Is Uber set to call ceasefire with Grab in Southeast Asia?
[Update]: Uber CEO Dara Khosrowshahi, in a blogpost titled A New Future for Uber and Grab in Southeast Asia, confirmed the deal where the ride-hailing company will sell its Southeast Asia business to rival Grab.
As part of the deal, Uber will acquire 27.5 percent stake in Grab, and Dara will join Grab's board of directors. In his blog, Dara also said while it was fair to ask whether consolidation was the strategy of the day, given this is the third deal of its kind, from China to Russia and now Southeast Asia, the answer was no.
News reports earlier had said Uber was looking to make its second retreat in Asia by selling operations to Indonesia-based Grab.
This consolidation, the reports had said, will give Grab a bigger edge over its rival like Indonesia's Go-Jek. When Softbank was onboarded as Uber's investor, it was speculated that the latter was pushing Uber to consolidate its Asia business in order to head towards profitability. The Japanese conglomerate is also one of Grab's main investors.
This deal with Grab looks to be similar to Uber's deal with Chinese cab-aggregator Didi-Chuxing. In August 2016, Uber’s China arm and Chinese market leader Didi Chuxing announced their merger at a valuation of $35 billion. Uber got 17.7 percent stake in Didi. Interestingly, Didi has also invested in Indian cab-aggregator Ola, and so has Grab. If this consolidation takes place, Uber indirectly gets a stake in Ola.
In Southeast Asia, both Uber and Grab have bleed funding and money in the market. While Uber is valued at close to $68 billion, making it one of the highest valued startups, Grab is believed to be valued at $6 billion. This consolidation will change the operational dynamics of the South-east Asian Market.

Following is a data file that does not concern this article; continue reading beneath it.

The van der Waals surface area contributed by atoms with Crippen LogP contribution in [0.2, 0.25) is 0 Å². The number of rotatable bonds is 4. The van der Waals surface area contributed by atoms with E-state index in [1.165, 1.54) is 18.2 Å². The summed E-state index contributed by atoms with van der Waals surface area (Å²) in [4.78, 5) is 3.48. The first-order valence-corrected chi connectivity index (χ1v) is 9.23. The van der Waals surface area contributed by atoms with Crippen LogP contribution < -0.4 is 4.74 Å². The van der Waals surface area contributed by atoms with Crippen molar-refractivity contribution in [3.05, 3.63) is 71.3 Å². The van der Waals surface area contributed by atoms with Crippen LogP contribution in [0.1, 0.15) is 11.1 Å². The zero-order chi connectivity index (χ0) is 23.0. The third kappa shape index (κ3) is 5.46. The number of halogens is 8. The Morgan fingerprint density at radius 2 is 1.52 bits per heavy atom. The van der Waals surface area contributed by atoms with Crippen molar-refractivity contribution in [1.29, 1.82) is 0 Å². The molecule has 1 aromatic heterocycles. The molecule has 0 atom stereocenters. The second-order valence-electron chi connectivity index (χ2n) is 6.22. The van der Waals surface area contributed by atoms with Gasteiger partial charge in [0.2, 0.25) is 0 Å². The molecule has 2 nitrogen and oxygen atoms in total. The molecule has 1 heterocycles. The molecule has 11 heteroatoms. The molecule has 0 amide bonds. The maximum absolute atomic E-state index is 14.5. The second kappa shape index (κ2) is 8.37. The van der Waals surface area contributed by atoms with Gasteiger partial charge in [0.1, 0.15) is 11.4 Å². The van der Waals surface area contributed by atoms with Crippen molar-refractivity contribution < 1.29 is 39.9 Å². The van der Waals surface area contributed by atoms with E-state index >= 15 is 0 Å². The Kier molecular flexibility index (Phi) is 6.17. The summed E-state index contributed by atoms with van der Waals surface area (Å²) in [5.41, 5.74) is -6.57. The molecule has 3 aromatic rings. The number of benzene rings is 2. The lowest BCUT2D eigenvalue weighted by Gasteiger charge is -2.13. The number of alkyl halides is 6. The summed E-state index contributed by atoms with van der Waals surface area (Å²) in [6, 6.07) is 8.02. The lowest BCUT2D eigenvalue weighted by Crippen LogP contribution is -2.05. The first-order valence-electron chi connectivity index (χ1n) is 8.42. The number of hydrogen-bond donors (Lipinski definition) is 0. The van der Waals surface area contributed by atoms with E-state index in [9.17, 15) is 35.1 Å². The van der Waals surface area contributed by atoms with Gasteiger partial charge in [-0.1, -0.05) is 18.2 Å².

However, what needs to be noted is that during his visit to India, Uber CEO Dara Khosrowshahi had said Uber had no plans of consolidation in any market in Asia, especially India and Southeast Asia. He, in fact, had stated that the company will be aggressively growing and pushing deeper into these markets. Whether the growth is through a consolidation or not is yet to be determined.
Also, Uber just didn't consolidate only in China. Last year, it merged its Russian business arm with Yandax Russia’s search engine, also known as Russia’s Google. The combined entity is believed to be worth over $3.7 billion. The merger took place three and a half years after Uber officially launched in Moscow. The deal is expected to be closed by the end of this year.
A New York Times report said the combined entity will be operated by both Uber and Yandex, with Tigran Kudaverdyan, the CEO of Yandex.Taxi, heading the new venture. The newspaper stated that while Uber will invest $225 million, Yandex will invest $100 million to retain a majority stake in the new entity.
Uber is yet to confirm or deny these reports. If the consolidation does take place, the market of cab aggregation in Southeast Asia will take an interesting turn. In turn, it might also change the dynamics in India, for several months now there has been speculation of consolidation between Ola and Uber. Will the two rivals also consolidate in India? And is Uber on pressure from Softbank retreating from Asia?